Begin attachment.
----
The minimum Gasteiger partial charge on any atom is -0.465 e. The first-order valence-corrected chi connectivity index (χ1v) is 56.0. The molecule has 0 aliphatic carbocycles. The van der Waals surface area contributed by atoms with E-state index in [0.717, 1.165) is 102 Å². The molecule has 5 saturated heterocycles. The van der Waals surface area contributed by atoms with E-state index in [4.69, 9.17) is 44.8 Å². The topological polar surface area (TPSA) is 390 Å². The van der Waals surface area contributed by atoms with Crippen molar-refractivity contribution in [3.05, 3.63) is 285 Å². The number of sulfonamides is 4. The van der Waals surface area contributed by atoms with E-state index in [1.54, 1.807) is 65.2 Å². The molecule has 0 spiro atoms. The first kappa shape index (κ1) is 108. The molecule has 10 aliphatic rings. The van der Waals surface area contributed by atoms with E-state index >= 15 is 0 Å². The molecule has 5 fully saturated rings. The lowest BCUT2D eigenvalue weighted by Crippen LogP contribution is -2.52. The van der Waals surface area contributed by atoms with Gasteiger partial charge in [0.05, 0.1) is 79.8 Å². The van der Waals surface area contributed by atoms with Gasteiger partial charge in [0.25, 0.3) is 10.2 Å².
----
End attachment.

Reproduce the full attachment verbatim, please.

The minimum Gasteiger partial charge on any atom is -0.465 e. The first-order valence-corrected chi connectivity index (χ1v) is 56.0. The molecule has 0 aliphatic carbocycles. The van der Waals surface area contributed by atoms with E-state index in [0.717, 1.165) is 102 Å². The molecule has 5 saturated heterocycles. The van der Waals surface area contributed by atoms with E-state index in [4.69, 9.17) is 44.8 Å². The topological polar surface area (TPSA) is 390 Å². The van der Waals surface area contributed by atoms with Crippen molar-refractivity contribution in [3.05, 3.63) is 285 Å². The number of sulfonamides is 4. The van der Waals surface area contributed by atoms with E-state index in [1.54, 1.807) is 65.2 Å². The molecule has 0 spiro atoms. The first kappa shape index (κ1) is 108. The molecule has 10 aliphatic rings. The van der Waals surface area contributed by atoms with E-state index >= 15 is 0 Å². The molecule has 5 fully saturated rings. The lowest BCUT2D eigenvalue weighted by Crippen LogP contribution is -2.52. The van der Waals surface area contributed by atoms with Gasteiger partial charge in [0.05, 0.1) is 79.8 Å². The van der Waals surface area contributed by atoms with Gasteiger partial charge in [0.25, 0.3) is 10.2 Å².